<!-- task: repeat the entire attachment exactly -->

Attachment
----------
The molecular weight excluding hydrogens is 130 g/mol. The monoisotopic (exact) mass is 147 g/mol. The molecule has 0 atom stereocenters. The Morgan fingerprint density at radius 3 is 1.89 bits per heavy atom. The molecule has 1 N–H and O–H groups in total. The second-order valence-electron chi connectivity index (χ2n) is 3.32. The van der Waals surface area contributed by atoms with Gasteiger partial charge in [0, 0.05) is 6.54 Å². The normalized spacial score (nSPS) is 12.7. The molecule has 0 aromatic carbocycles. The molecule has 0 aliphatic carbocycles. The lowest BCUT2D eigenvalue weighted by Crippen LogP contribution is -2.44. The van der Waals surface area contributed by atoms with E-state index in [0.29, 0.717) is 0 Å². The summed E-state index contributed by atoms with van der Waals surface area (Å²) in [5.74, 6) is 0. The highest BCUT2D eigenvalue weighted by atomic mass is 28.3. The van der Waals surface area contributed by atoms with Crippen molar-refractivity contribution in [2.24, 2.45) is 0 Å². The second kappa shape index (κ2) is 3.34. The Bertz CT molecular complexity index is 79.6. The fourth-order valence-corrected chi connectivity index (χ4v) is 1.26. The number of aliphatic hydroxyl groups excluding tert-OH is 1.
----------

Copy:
The molecular weight excluding hydrogens is 130 g/mol. The monoisotopic (exact) mass is 147 g/mol. The molecule has 0 atom stereocenters. The Morgan fingerprint density at radius 3 is 1.89 bits per heavy atom. The molecule has 1 N–H and O–H groups in total. The second-order valence-electron chi connectivity index (χ2n) is 3.32. The van der Waals surface area contributed by atoms with Gasteiger partial charge in [0, 0.05) is 6.54 Å². The normalized spacial score (nSPS) is 12.7. The molecule has 0 aromatic carbocycles. The molecule has 0 aliphatic carbocycles. The lowest BCUT2D eigenvalue weighted by Crippen LogP contribution is -2.44. The van der Waals surface area contributed by atoms with E-state index in [0.29, 0.717) is 0 Å². The summed E-state index contributed by atoms with van der Waals surface area (Å²) in [5.74, 6) is 0. The highest BCUT2D eigenvalue weighted by atomic mass is 28.3. The van der Waals surface area contributed by atoms with Crippen molar-refractivity contribution in [2.24, 2.45) is 0 Å². The second kappa shape index (κ2) is 3.34. The Bertz CT molecular complexity index is 79.6. The fourth-order valence-corrected chi connectivity index (χ4v) is 1.26. The number of aliphatic hydroxyl groups excluding tert-OH is 1.